In order for a foreign national seeking employment in the United States to enter and work in the country, they will need to first obtain a visa. This visa will fall into one of two categories, either permanent or temporary. As the names imply, the main difference between temporary and permanent work visas is the amount of time they enable a foreign national to live and work in the United States. Each comes with its own set of requirements and its own application process.

What is a Temporary Work Visa?

A temporary visa is used when a person wants to enter the United States for a set period of time and then return to their home country. Those with this type of visa are restricted both in time and activity based on the purpose for which they were issued the visa. Temporary visas come in many categories, including but not limited to:

  • H-1B, for the highly educated in specialty occupations where at least a bachelor’s degree or equivalent is required
  • H-2A, for agricultural workers
  • H-2B, for non-agricultural seasonal workers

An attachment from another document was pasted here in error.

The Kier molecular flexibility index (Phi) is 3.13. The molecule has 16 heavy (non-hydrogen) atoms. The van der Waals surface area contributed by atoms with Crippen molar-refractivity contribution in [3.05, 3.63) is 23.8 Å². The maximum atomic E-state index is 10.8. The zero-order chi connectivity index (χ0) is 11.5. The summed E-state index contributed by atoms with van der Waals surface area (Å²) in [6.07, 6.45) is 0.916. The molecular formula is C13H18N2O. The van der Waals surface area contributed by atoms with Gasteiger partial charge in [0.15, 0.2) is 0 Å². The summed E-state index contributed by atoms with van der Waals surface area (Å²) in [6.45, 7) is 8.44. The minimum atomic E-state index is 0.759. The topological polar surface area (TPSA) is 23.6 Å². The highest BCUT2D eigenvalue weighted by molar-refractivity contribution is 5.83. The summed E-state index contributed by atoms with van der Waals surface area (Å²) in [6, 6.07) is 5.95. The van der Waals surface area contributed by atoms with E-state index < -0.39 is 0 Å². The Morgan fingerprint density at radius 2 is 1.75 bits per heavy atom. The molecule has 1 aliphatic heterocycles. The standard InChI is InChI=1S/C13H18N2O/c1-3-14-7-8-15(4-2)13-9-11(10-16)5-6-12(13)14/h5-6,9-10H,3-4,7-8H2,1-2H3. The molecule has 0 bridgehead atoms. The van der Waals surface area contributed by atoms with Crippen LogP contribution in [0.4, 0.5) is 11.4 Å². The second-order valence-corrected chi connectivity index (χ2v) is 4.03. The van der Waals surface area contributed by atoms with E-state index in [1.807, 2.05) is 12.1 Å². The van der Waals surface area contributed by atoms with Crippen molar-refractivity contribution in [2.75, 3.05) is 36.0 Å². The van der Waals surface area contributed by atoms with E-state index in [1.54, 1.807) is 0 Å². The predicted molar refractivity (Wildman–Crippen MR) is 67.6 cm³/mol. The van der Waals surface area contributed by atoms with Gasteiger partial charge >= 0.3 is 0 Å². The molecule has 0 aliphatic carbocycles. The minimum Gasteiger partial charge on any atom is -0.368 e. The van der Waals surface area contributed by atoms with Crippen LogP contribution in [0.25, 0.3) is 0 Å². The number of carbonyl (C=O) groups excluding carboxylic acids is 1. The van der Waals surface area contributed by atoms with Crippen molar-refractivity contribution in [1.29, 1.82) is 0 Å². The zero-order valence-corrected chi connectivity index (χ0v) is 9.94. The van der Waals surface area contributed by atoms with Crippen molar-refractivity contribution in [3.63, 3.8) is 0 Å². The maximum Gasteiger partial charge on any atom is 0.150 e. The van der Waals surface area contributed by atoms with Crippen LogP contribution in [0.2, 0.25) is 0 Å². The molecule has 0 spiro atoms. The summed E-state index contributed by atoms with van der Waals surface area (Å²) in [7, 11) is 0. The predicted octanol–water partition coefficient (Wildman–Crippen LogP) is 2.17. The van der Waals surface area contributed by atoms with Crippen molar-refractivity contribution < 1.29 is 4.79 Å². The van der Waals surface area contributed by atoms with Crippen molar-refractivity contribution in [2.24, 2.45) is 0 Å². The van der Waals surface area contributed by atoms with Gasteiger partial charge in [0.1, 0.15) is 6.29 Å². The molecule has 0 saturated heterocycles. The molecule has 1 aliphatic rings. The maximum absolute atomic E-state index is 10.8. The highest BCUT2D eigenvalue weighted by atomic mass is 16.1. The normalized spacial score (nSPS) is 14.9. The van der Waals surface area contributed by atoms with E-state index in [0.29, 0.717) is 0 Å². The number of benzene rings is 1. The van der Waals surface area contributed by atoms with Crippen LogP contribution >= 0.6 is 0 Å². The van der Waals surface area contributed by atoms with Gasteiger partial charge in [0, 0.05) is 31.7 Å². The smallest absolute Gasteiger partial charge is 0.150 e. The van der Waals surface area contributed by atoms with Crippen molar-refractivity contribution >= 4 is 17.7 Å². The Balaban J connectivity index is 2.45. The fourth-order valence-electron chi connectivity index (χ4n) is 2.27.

• L-1A and B, for those employed outside the U.S. for at least a year in a position that requires specialized knowledge and whose services are being sought after by an employer in the United States

What is a Permenent Work Visa?

A permanent work visa allows an immigrant worker to live and work in the United States on a permanent basis. This type of visa offers greater flexibility and opportunity for advancement than a temporary visa. Permanent residents have fewer restrictions placed on them and are also eligible to apply for citizenship if they wish. In order to get a permanent visa, an employer must file a petition with USCIS (United States Citizenship and Immigration Services) for their employee who is seeking said visa.

Can I Get Permanent Residency Through my Temporary Work Visa?

If you are in the U.S. through a work visa, you can apply for an adjustment of status to permanent residence. There is a three-step process to this adjustment.

  • Employers who want to petition for their employees to have permanent residence are usually required to obtain certification from the Department of Labor that establishes that there are no U.S. workers available to fill the position they require
  • The employer must petition USCIS for the foreign worker. There are some situations that allow an immigrant who wants a permanent work visa to petition for themselves, but they are rare.
  • A foreign worker who is already in the United States on a temporary work visa can apply for AOS (adjustment of status) to permanent residence once the employer’s petition to USCIS is granted.

For any questions you have on employment visas, call an experienced Californian immigration attorney now at (408) 740-3474.